|Photos||Video & Audio||Blogs||Statistics||Archive||Shop||Mobile|
July 18, 2009
Netherlands 229 and 233 for 8 (van Bunge 98*) drew with Canada 177 and 419 for 9 dec
Daan van Bunge fell two short of a deserved maiden first-class hundred, but nevertheless helped Netherlands pull off a fine result to draw against Canada on the final day at Rotterdam.
Play was delayed by rain on what was a blustery day, and only 59 overs were possible - all of which played into Netherlands hands, as they resumed in the perilous position of 120 for 5. he lost his overnight partner, Jeroen Brand, in the second over of the day when he was trapped lbw by Umar Bhatti, but found good support from Netherlands' dogged lower-order.
Bart Schilperoord helped put on 53 for the seventh wicket as van Bunge passed fifty, and there was a turgid but vitally defensive stand of 37 in 27.1 dead-panning overs with Mark Jonkman, as Netherlands ground the game to a virtual halt.
Jonkman fell, handing Qaiser Ali a wicket to record remarkable figures of 8-7-1-1, but van Bunge was defiant and remained heroically unbeaten on 98, an innings that spanned 294 balls, as the match was drawn.
Canada captain, Umar Bhatti, praised van Bunge's match-saving effort. "It was an excellent batting performance by (van) Bunge as he put the team first and batted with tremendous responsibility. Even the sight of a maiden first-class century couldn't distract him. I think his knock has been an example and a lesson for many batsmen," he said.
Bhatti was optimistic that his team would learn from their experience in this tournament. "This is just the beginning of a long season and I'm sure we'll be able to translate whatever we have learnt on this tour into those matches. Ideally, we would have been happier with a few more points against our names but we still have matches in hand and we'll try to bag maximum points from the Kenya match."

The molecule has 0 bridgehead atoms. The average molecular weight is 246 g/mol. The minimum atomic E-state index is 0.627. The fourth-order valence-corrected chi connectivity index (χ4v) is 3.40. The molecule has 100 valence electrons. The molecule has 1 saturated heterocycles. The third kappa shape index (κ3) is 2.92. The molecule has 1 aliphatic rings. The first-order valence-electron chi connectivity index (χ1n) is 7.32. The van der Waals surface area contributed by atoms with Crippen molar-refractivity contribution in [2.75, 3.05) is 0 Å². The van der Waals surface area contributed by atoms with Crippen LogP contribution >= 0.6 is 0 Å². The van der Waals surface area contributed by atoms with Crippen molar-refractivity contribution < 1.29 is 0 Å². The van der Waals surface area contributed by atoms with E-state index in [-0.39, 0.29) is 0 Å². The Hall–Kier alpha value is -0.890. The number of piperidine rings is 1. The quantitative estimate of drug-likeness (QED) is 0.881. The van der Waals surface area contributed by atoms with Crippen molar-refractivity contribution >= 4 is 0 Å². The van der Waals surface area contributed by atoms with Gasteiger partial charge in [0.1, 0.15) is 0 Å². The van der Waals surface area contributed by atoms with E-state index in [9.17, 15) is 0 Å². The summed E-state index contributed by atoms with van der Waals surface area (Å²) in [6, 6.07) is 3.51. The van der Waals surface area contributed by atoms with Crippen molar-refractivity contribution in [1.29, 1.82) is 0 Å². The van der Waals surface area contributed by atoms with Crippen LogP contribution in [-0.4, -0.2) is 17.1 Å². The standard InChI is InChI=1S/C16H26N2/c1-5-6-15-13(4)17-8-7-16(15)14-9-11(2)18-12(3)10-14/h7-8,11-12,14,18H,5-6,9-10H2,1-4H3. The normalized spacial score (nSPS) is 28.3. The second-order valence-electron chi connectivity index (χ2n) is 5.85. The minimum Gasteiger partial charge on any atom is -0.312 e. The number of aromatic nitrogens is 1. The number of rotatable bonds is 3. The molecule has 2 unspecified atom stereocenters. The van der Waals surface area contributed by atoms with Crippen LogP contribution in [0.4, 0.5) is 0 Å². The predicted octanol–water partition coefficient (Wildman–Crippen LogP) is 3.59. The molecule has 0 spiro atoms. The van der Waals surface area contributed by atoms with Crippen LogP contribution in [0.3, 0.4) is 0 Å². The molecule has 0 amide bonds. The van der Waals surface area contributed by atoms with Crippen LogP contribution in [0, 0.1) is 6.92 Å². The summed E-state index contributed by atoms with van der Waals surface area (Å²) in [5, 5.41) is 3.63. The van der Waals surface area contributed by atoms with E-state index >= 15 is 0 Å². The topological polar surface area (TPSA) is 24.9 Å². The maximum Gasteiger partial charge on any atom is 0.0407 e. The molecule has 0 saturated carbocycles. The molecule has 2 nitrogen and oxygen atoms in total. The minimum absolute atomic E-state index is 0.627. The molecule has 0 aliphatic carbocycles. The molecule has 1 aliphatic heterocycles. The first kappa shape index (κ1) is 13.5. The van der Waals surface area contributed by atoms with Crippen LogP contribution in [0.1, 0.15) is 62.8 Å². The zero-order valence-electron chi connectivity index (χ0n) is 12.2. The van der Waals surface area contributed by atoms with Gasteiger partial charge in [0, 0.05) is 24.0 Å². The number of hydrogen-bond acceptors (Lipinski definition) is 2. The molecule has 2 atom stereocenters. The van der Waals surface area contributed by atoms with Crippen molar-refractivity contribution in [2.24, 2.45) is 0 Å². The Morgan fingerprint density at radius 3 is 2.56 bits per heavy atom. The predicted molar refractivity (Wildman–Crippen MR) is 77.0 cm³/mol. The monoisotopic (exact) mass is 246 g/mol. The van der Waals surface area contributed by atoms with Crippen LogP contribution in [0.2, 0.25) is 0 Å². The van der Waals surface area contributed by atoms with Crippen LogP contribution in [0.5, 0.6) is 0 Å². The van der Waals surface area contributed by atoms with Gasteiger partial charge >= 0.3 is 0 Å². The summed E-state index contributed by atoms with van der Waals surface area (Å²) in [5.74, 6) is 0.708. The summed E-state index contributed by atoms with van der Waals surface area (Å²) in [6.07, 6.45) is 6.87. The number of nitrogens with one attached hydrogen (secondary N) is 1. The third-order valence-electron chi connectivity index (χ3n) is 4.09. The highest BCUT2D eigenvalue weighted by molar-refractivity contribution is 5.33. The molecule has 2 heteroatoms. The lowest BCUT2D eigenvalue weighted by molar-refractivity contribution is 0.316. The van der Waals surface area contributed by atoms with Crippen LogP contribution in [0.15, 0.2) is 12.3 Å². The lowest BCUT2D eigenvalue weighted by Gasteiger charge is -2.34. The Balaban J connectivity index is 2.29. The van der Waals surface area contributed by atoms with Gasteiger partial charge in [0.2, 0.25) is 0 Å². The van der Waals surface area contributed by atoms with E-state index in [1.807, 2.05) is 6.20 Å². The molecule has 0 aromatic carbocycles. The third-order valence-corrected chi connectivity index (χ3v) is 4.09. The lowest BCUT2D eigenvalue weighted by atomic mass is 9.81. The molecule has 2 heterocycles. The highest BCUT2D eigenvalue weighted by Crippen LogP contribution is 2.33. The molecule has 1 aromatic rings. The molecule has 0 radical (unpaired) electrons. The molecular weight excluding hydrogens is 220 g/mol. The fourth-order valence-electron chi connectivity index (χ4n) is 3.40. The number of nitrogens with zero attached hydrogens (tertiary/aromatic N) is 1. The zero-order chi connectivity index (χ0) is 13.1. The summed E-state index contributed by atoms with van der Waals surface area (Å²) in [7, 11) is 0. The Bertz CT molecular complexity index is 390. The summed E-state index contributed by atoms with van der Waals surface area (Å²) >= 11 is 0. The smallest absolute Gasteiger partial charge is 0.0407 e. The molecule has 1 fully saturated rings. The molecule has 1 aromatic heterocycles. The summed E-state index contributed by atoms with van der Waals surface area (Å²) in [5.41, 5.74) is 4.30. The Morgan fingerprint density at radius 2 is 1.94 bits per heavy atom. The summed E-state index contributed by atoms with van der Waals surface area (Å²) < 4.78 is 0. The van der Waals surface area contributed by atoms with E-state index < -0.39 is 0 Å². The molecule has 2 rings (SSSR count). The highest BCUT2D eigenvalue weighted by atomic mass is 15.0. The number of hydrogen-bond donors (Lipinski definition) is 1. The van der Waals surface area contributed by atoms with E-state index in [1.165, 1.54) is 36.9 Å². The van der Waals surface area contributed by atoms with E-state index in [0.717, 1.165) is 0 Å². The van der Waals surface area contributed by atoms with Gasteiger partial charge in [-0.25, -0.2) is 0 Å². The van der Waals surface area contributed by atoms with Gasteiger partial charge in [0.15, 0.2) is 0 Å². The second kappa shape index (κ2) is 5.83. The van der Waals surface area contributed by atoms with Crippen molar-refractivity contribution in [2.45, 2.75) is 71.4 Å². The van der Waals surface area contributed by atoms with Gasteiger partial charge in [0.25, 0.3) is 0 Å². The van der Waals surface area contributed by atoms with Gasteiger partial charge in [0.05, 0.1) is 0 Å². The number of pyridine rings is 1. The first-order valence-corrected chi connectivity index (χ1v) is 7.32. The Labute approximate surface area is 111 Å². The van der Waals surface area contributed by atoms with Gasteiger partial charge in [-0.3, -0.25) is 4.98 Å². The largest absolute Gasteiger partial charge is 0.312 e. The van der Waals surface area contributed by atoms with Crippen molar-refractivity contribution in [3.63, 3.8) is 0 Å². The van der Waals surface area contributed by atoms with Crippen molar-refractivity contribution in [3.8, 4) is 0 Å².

"The tour has proved to be an excellent learning curve to our team and specially the youngsters. Obviously we would have liked to win a few more matches but playing in different conditions and against different oppositions has provided to boys to understand what to expect at this level and how we can improve our performances for upcoming matches."
© ESPN Sports Media Ltd.
After the tragedy of Phillip Hughes' death, this match showed that cricket and life will continue to go on. This time Test cricket dug in and got through to tea.
Virat Kohli's innings on the final day transcended the conditions, the bowlers and his batting partners, and when it was all in vain, he displayed remarkable grace in defeat
The new stand-in captain has the makings of a long-term leader, given his ability to stay ahead of the game
Both batsmen seemingly have buckets of talent at their disposal and the backing of their captains, but soft dismissals relentlessly follow both around the Test arena
The failed gamble of handing Karn Sharma a Test debut despite him having a moderate first-class record means India have to rethink who their spinner will be
Turning your back on a system that the whole cricketing world wants a discussion on, refusing to discuss it because it is not 100%, is not good enough
After a long time we have seen an Indian team and captain enjoy the challenge of trying to overcome stronger opposition in an overseas Test